What Are Unalienable Rights In The Declaration of Independence?
The Unalienable rights in the Declaration of Independence are none other but as described, they are Life, Liberty, and the Pursuit of Happiness.
But why these rights are unalienable as described in the declaration?
Well, as the writers of the historic document described – We humans are born on this planet with these rights, and hence these are our birthright.
Either way, they make us human beings or separate from other living species.
Therefore, these rights can’t be ignored or taken away from us in any certain condition; no matter what.
Theoretical Source of The Unalienable Rights In The Declaration of Independence
Theoretically, we found the discussion of these rights in the Enlightenment period philosophers’ thoughts.
Such philosophers were Thomas Hobbes, John Locke, Rousseau, Montesquieu, etc.
Thomas Jefferson was the main writer of the declaration, and he was highly influenced by these philosophers.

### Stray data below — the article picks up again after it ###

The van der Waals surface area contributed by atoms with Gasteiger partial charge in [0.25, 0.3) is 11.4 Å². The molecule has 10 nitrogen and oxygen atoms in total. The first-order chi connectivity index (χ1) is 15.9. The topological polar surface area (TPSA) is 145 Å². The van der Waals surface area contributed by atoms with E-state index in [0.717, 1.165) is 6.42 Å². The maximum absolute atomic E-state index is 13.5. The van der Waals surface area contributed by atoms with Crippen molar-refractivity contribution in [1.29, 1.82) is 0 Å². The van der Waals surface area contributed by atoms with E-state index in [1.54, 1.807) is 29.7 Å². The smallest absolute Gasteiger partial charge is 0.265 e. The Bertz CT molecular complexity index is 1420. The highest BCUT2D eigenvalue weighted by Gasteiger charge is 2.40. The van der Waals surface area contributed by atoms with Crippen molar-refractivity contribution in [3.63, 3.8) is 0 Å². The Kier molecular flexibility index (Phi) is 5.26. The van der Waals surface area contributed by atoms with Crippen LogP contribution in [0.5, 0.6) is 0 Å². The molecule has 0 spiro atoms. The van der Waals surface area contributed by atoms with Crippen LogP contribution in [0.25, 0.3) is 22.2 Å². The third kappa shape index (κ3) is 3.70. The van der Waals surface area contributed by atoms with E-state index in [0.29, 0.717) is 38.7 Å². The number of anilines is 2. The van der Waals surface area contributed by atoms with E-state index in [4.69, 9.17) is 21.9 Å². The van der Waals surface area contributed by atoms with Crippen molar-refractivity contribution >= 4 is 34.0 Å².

Therefore, when he drafted the document he added these Unalienable rights in it.
After independence, these became the core way to create the new nation’s constitution.
Impacts of Those Rights In The 13 Colonies
- Colonists became rebellious against British rule. Now they wanted somehow to end their ruling in the 13 colonies.
- Became helpful to form a new government with democratic values.
- Common people started understanding that the people of a country are the real source of power; not the government or king.
- It made colonists understand, the value of freedom, equality, brotherhood, and justice.
- It united all the 13 colonies to fight the revolutionary war with their full capacity.